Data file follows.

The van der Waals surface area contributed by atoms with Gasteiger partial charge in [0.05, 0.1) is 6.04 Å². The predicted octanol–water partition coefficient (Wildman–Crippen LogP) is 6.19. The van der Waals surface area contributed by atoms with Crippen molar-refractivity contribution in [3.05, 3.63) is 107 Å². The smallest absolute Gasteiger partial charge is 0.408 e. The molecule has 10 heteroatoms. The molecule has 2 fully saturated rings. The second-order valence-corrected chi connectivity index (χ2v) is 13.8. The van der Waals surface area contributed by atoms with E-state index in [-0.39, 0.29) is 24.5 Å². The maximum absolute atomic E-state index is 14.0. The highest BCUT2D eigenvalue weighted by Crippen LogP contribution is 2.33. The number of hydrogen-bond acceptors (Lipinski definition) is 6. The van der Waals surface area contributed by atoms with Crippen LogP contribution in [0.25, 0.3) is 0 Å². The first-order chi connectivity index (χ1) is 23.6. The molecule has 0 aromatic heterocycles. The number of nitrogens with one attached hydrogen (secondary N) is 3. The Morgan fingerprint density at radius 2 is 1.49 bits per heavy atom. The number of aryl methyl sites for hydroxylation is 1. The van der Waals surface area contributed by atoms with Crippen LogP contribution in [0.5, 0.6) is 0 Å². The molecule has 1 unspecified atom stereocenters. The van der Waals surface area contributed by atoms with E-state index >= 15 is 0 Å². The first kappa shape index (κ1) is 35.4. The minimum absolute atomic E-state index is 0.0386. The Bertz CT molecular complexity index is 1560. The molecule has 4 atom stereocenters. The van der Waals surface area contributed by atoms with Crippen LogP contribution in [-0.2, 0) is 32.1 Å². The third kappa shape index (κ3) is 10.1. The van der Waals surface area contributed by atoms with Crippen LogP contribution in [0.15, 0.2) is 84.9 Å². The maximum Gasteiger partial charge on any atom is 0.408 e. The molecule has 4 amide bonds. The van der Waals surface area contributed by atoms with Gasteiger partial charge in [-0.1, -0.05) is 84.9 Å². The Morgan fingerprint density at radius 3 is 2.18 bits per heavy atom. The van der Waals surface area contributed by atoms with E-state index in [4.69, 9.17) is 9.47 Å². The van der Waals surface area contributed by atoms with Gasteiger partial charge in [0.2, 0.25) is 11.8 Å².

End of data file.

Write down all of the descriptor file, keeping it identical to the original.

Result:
The van der Waals surface area contributed by atoms with Gasteiger partial charge in [0.05, 0.1) is 6.04 Å². The predicted octanol–water partition coefficient (Wildman–Crippen LogP) is 6.19. The van der Waals surface area contributed by atoms with Crippen molar-refractivity contribution in [3.05, 3.63) is 107 Å². The smallest absolute Gasteiger partial charge is 0.408 e. The molecule has 10 heteroatoms. The molecule has 2 fully saturated rings. The second-order valence-corrected chi connectivity index (χ2v) is 13.8. The van der Waals surface area contributed by atoms with E-state index in [-0.39, 0.29) is 24.5 Å². The maximum absolute atomic E-state index is 14.0. The highest BCUT2D eigenvalue weighted by Crippen LogP contribution is 2.33. The number of hydrogen-bond acceptors (Lipinski definition) is 6. The van der Waals surface area contributed by atoms with Crippen LogP contribution in [0.25, 0.3) is 0 Å². The first-order chi connectivity index (χ1) is 23.6. The molecule has 0 aromatic heterocycles. The number of nitrogens with one attached hydrogen (secondary N) is 3. The Morgan fingerprint density at radius 2 is 1.49 bits per heavy atom. The number of aryl methyl sites for hydroxylation is 1. The van der Waals surface area contributed by atoms with Crippen LogP contribution in [0.5, 0.6) is 0 Å². The molecule has 1 unspecified atom stereocenters. The van der Waals surface area contributed by atoms with E-state index >= 15 is 0 Å². The first kappa shape index (κ1) is 35.4. The minimum absolute atomic E-state index is 0.0386. The Bertz CT molecular complexity index is 1560. The molecule has 4 atom stereocenters. The van der Waals surface area contributed by atoms with Crippen LogP contribution in [-0.2, 0) is 32.1 Å². The third kappa shape index (κ3) is 10.1. The van der Waals surface area contributed by atoms with Crippen LogP contribution in [0.15, 0.2) is 84.9 Å². The maximum Gasteiger partial charge on any atom is 0.408 e. The molecule has 4 amide bonds. The van der Waals surface area contributed by atoms with Gasteiger partial charge in [-0.1, -0.05) is 84.9 Å². The Morgan fingerprint density at radius 3 is 2.18 bits per heavy atom. The van der Waals surface area contributed by atoms with E-state index in [4.69, 9.17) is 9.47 Å². The van der Waals surface area contributed by atoms with Gasteiger partial charge in [0.2, 0.25) is 11.8 Å².